As you can see, the report distinguishes between any kind of PE and PEs that will run on the Windows OS itself, the first one of which happens to be detected by a noticeable amount of antivirus vendors. This executable is actually an antitheft product called Computrace, embedded in many BIOS in order to be able to track a system after theft, even if the system is wiped and reinstalled. Totally legit when used for this purpose.

This exemplifies one way in which the new characterization can help in hunting badness, for instance, if you take a closer look at the very first two examples:
You will notice that this is precisely the Lenovo rootkit case. They are two different BIOS updates for Lenovo S21e laptop systems, the second one removes what was identified as factory-installed malware, taking a closer look at both reports you will notice that the first image contains a NovoSecEngine2 Windows executable in charge of deploying further artifacts onto the target system.

Knowing that this new tool is available, the next interesting step would be to be able to dump your own BIOS in order to further study it by submitting it to VirusTotal, the following tools might come in handy:

Obviously, this has its limitations, the system could be compromised in such a manner that the dumpers are deceived, you should understand that the ultimate ground truth is physically attaching to the chip and electronically dumping the flash memory.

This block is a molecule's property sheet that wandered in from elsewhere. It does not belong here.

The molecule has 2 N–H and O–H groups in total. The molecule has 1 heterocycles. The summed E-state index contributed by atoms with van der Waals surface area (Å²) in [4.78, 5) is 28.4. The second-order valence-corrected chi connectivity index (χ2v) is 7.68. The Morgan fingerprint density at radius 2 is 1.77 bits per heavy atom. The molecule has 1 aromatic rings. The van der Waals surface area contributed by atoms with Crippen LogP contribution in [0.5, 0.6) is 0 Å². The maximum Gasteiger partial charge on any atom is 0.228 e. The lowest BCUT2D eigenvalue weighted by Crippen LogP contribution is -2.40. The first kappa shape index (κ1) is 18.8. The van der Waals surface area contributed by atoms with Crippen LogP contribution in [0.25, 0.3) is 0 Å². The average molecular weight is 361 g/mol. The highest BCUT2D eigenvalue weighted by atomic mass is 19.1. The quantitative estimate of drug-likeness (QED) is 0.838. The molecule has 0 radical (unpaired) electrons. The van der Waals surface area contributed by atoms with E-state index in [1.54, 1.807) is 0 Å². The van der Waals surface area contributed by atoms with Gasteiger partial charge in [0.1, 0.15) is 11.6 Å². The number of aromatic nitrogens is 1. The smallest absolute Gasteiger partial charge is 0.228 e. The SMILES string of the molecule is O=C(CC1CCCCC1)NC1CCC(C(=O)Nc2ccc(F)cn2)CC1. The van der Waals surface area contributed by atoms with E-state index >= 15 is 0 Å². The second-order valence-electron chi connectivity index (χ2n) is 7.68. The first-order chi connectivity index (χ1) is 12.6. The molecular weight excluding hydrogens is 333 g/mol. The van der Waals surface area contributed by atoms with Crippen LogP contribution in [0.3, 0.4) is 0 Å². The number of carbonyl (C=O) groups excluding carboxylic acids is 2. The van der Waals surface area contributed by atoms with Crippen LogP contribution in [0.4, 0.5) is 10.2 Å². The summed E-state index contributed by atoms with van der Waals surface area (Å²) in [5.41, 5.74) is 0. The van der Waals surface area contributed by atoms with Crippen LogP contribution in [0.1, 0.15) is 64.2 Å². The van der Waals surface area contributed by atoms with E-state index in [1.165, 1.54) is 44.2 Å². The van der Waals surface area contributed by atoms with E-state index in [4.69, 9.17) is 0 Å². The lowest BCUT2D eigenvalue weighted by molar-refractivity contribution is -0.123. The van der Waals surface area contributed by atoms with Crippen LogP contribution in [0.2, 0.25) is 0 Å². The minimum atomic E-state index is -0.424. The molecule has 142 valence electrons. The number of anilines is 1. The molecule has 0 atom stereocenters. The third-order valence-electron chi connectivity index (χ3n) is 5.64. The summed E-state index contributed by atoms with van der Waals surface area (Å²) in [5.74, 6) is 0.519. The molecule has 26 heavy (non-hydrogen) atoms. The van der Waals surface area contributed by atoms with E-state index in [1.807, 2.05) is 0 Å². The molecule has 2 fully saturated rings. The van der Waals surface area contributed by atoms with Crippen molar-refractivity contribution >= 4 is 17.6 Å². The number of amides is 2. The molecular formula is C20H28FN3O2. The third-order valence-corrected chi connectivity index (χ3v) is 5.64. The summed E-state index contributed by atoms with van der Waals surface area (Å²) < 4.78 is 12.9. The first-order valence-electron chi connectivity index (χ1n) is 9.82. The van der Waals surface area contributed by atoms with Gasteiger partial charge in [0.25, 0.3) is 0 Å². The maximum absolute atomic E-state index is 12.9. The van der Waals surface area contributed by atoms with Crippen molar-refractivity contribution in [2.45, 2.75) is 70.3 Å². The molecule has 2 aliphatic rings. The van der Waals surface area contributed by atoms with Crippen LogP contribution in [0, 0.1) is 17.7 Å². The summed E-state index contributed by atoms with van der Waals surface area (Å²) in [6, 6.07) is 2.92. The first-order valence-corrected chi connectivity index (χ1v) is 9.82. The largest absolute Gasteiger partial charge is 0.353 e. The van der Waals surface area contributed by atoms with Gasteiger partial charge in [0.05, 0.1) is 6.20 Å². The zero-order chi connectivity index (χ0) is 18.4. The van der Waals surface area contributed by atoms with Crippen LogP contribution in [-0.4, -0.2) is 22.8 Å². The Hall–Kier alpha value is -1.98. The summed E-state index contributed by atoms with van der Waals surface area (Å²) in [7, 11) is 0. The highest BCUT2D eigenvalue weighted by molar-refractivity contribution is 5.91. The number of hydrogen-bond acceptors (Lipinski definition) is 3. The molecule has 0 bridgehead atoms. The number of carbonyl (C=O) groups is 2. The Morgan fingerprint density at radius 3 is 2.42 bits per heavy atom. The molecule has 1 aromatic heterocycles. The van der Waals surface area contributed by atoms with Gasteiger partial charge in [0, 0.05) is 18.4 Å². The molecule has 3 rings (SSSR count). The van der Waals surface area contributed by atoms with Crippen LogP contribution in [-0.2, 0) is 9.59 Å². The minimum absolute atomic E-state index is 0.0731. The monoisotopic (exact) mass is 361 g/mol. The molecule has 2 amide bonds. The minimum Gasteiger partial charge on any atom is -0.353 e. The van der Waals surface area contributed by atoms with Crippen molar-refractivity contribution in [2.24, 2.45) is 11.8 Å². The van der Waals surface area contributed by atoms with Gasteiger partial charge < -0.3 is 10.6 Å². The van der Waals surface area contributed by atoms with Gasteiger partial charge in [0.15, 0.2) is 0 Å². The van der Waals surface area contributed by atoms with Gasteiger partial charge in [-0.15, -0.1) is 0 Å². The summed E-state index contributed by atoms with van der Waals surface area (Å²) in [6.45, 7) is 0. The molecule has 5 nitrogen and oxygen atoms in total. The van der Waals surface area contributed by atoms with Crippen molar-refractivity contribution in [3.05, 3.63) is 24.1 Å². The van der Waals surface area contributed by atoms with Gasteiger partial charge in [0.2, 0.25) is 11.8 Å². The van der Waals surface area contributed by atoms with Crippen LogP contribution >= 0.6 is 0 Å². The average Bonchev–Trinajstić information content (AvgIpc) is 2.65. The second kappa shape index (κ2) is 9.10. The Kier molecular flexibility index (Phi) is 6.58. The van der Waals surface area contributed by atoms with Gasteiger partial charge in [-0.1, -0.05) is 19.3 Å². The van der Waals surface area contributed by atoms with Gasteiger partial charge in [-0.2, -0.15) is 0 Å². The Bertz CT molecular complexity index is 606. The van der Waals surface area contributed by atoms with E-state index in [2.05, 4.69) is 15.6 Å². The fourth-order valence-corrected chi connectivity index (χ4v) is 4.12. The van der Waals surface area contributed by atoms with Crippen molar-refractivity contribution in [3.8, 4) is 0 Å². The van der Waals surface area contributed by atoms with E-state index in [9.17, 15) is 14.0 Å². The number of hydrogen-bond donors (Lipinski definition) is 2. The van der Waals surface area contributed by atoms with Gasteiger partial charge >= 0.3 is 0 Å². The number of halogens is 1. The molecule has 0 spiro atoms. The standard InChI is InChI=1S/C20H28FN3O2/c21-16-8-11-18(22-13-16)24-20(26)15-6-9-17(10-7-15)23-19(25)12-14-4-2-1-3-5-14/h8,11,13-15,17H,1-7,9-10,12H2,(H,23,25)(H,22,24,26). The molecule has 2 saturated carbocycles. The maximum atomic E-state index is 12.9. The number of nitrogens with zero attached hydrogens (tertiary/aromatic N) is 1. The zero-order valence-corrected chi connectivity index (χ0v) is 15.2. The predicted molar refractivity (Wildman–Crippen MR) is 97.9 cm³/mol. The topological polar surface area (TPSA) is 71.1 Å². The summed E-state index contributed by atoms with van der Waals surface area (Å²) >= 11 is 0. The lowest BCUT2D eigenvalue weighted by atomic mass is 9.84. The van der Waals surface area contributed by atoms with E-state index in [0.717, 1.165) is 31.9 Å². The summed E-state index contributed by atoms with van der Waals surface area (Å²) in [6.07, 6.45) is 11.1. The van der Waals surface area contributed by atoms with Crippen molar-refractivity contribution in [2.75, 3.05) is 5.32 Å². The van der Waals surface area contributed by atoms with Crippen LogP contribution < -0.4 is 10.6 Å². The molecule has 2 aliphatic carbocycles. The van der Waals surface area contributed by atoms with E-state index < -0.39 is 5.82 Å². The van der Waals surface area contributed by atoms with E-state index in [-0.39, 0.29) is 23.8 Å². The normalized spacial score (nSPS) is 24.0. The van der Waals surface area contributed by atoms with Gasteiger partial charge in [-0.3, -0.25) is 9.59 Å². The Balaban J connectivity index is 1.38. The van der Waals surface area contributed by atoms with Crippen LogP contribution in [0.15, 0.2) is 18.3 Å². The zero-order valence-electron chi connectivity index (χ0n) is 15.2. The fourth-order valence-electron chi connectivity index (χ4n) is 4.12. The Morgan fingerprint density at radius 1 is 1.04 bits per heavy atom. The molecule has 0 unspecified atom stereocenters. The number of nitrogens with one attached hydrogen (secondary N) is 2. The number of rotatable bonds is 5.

When performing BIOS dumps and uploading to VirusTotal make sure you remove private information, certain vendors may store secrets such as WiFi passwords in BIOS variables in order to remember certain settings across system reinstalls. If you are on a Mac, DarwinDumper will allow you to easily strip sensitive information by checking the "Make dumps private" option.

Premium users of VirusTotal Intelligence and VirusTotal Private Mass API will soon be able to read a follow-up article in Intelligence's blog in order to understand how all of this information is now indexed and searchable, allowing you to track down advanced actors making use of BIOS badness in order to persist in their targets' systems.

We would like to specially thank Teddy Reed, developer of the UEFI firmware python parser, he has been instrumental in helping us overcome our ignorance about BIOS, UEFI, and its ecosystem.

Tuesday, 17 November 2015

VirusTotal += Mac OS X execution